The degree of progressivity rises considerably under either of the two measures designed to account for lifecycle considerations. The lifetime income approach indicates that the 5th to 10th percentile households face very small tax increases (.2 percent of income) while households in the 10th to 80th percentiles face tax cuts up to .4 percent of income. The top 20 percent of the distribution face tax increases with the top decile facing an increase of .4 percent. A similar result holds for the married, middle-aged cohort except now the lowest income group receives a tax cut rather than a tax increase. The tax cuts range from a low of .01 percent to a high of 1.01 percent. The top decile has a modest tax increase of .18 percent and the change in the Suits Index is now .057. In summary, Table 8 demonstrates that it is possible to construct an environmental tax that is essentially distributionally neutral despite the regressivity of the various environmental levies.
|Annual Income Lifetime Income Married, Age 40-50|
|Decile||Increase||Decrease||Д Tax||ДAverage Tax Rate||TaxShift||Increase||Decrease||Д Tax||AAverage Tax Rate||TaxShift||Increase||Decrease||Д Tax||ДAverage Tax Rate||TaxShift|
Next, I consider a reform that increases the progressivity of the tax system. The environmental taxes are the same but the use of the proceeds differs. Rather than give each worker a $5,000 wage exemption from payroll taxes, I tie the size of the exemption to family size. In particular, I provide each worker an exemption equal to the poverty level for a family of their size divided by the size of number of workers. This costs $55.1 billion and allows an increase in the refundable tax credit from $150 per exemption to $300.22 Table 9 presents results from this scenario.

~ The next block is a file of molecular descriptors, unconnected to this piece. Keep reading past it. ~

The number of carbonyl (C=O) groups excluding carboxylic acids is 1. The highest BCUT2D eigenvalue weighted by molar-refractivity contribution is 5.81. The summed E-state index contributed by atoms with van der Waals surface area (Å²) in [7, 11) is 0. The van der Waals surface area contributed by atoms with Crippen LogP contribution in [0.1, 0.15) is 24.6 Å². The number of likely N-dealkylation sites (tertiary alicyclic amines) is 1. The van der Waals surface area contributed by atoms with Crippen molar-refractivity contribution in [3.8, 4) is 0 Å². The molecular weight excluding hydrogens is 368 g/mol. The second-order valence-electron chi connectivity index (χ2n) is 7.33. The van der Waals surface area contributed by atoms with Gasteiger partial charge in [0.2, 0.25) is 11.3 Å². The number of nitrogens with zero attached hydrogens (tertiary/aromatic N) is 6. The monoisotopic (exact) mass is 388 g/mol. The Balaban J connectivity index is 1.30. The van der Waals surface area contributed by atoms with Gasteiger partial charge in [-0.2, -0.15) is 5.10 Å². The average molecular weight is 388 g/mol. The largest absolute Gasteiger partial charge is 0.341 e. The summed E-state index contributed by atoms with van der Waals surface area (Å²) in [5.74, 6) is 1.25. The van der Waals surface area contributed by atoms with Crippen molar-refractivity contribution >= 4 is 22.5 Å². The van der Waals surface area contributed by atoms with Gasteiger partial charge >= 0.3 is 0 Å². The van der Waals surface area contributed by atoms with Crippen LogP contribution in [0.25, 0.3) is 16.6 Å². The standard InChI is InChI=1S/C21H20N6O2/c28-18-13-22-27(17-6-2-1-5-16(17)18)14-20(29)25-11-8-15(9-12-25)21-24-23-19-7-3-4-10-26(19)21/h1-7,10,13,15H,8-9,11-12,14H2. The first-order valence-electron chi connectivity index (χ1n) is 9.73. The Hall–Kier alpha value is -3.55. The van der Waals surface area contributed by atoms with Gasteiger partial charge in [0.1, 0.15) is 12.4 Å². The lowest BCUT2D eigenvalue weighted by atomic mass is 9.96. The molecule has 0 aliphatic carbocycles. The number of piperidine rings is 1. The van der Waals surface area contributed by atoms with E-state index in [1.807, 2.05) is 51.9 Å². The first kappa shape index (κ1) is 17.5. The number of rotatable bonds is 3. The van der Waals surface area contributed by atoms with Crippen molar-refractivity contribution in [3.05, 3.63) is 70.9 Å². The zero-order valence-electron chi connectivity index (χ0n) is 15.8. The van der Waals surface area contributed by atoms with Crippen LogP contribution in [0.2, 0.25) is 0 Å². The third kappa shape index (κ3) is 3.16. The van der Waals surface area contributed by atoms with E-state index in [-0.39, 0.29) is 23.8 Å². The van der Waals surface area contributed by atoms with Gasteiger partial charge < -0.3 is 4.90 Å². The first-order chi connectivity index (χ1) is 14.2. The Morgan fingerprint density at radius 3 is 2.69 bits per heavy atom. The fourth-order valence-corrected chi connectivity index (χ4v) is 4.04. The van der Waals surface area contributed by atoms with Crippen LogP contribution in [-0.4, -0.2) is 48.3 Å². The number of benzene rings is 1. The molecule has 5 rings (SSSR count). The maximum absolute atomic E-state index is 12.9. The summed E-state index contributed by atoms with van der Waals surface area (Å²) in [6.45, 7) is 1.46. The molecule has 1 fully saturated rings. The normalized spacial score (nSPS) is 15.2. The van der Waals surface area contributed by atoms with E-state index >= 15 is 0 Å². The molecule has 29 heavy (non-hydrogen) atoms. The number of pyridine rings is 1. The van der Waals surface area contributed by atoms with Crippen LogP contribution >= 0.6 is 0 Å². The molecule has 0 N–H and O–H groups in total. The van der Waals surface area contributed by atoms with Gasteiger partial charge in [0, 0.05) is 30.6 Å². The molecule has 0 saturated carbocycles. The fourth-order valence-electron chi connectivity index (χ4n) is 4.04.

Ranking households by annual income, the tax looks mildly progressive except in the lowest income group. Households in the income 10th through 70th percentiles face lower taxes while the top three deciles face tax increases. Note, though, that the greatest tax increase (as measured by change in average tax rate) falls on the households in the lowest income group. As measured by the change in Suits Index, the tax reform adds some progressivity to the system.-126/span/span